Hartinger says gay is OK

Russel Middlebrook is your typical high school student: He struggles to find his niche in high school hierarchy, gets in fights with his friends and even falls in love. So what makes Brent Hartinger's "Geography Club" stand apart from other young adult novels?

For starters, Russel is gay. Hartinger has written one of the most important novels about being gay to come out in the past few years. Hartinger has accomplished with "Geography Club" something essential to his audience - he has created a very likeable, human character who just so happens to check out his teammates in the boys' locker room.

The main events of the novel revolve around Russel's secret. He believes he is the only gay kid at Robert L. Goodkind High School and will do anything to cover it up, especially in front of popular jock Kevin Land. After all, as Russel points out, "One sure way to become the least popular guy [in high school] was to have people think you might be gay."

With this said, Russel limits his sexuality to internet chat rooms. This is where he meets "GayTeen," another guy his age who lives in Russel's town. They agree to meet up, and Russel is shocked to greet none other than Kevin Land. Slowly, Russel exposes his sexuality to his best friend Min, who admits that she is bisexual. They soon find that several other Goodkind High students are gay, and decide to form the "Geography Club."

Figuring that no one will guess that a club with a name as boring as the "Geography Club" could be a gay alliance club, the five students band together twice a week after school to open up to each other. It's through this club that Russel finds comfort in the fact that he's gay, and doesn't feel ashamed to talk openly about his sexuality. Also at these meetings, Kevin and Russel begin to develop a relationship.

Other events happen at the same time to complicate the plot. Russel's friend Gunnar tricks him into going on a double date with Gunnar's would-be girlfriend. Things get worse when Russel realizes Gunnar's girlfriend, Kimberly, is only dating Gunnar so her friend Trish can get closer to Russel. When Trish begins to pressure Russel into having sex, he once again struggles with hiding his sexuality.

As "Geography Club" progresses and Russel's high school saga becomes more complex, it becomes harder to put this book down. From the first page, Hartinger succeeds in making Russel not simply a flat character on the page of a book, but a friend to all of us. We want to see Russel make it through high school and wind up with Kevin, and each plo twist leaves you scrambling to turn the page and see what will happen next.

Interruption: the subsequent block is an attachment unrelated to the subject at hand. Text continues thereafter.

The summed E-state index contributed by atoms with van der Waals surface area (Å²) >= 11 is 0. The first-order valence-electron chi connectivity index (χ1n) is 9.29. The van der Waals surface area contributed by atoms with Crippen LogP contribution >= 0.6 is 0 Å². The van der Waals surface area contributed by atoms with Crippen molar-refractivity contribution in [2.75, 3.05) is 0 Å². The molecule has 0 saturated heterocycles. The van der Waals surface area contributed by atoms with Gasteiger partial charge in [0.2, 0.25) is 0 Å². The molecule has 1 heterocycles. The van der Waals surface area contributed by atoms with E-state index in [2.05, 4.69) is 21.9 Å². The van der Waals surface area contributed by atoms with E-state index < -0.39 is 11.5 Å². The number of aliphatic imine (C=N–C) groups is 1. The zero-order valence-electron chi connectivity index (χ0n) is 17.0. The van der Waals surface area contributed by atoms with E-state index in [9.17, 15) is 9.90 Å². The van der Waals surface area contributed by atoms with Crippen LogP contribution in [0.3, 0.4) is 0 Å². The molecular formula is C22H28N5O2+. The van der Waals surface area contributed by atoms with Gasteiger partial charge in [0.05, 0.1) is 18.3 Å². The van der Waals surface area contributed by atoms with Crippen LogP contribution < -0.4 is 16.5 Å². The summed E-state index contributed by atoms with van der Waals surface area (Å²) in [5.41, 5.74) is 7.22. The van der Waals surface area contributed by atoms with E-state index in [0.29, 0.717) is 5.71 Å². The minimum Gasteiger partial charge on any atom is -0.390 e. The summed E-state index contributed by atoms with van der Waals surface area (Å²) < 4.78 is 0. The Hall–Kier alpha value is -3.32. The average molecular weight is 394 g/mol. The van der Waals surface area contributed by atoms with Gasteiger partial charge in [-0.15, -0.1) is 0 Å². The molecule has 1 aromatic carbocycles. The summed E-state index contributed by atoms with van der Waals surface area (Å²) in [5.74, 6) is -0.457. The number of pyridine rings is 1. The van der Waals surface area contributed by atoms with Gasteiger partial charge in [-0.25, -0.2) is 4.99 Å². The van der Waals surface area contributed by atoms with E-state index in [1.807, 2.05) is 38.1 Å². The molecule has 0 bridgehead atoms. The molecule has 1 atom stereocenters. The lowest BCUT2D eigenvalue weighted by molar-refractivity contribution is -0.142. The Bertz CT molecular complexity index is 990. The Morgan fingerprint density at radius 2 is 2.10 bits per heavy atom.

Hartinger has managed to create original, fresh dialogue that sounds as if it was written by an actual high schooler. He clearly reached back to his teenage self to produce the novel, which makes it more notable. Not only does Russel think and speak like a teenager, but he also has a soul, which can be very hard to convey in young adult novels.

The more Russel realizes that acceptance can lead to comfort and happiness, he becomes more compassionate towards others in similar situations around him. He finds that his relationship with Kevin begins to disintegrate when Russel pushes to let outcast Brian Bund into the club. What ensues after this teaches Russel that it's better to be true to yourself rather than try to cover up who you are. This may be an unoriginal epiphany, but Hartinger's ability to bring warmth and life to his characters makes this mundane lesson believable.

By the end of "Geography Club," Russel has gone from being a closeted homosexual to a confident teenager who is unafraid to admit the truth. "Geography Club" is a bold, courageous attempt to bring more understanding to gay teenagers.

By creating Russel Middlebrook, Hartinger has proved that gay, lesbian and bisexual teenagers are no different from their heterosexual peers. Everyone who reads this novel can see a part of themselves in Russel, which may scare some homophobic readers. This fright, however, may just open someone up who was previously closed on the topic, and may encourage more closeted teenagers to embrace who they are.

Hartinger will be signing books at Lambda Rising Bookstore, 1625 Connecticut Ave., on Sept. 19 at 7 p.m. For more information, call (202) 462-6969.

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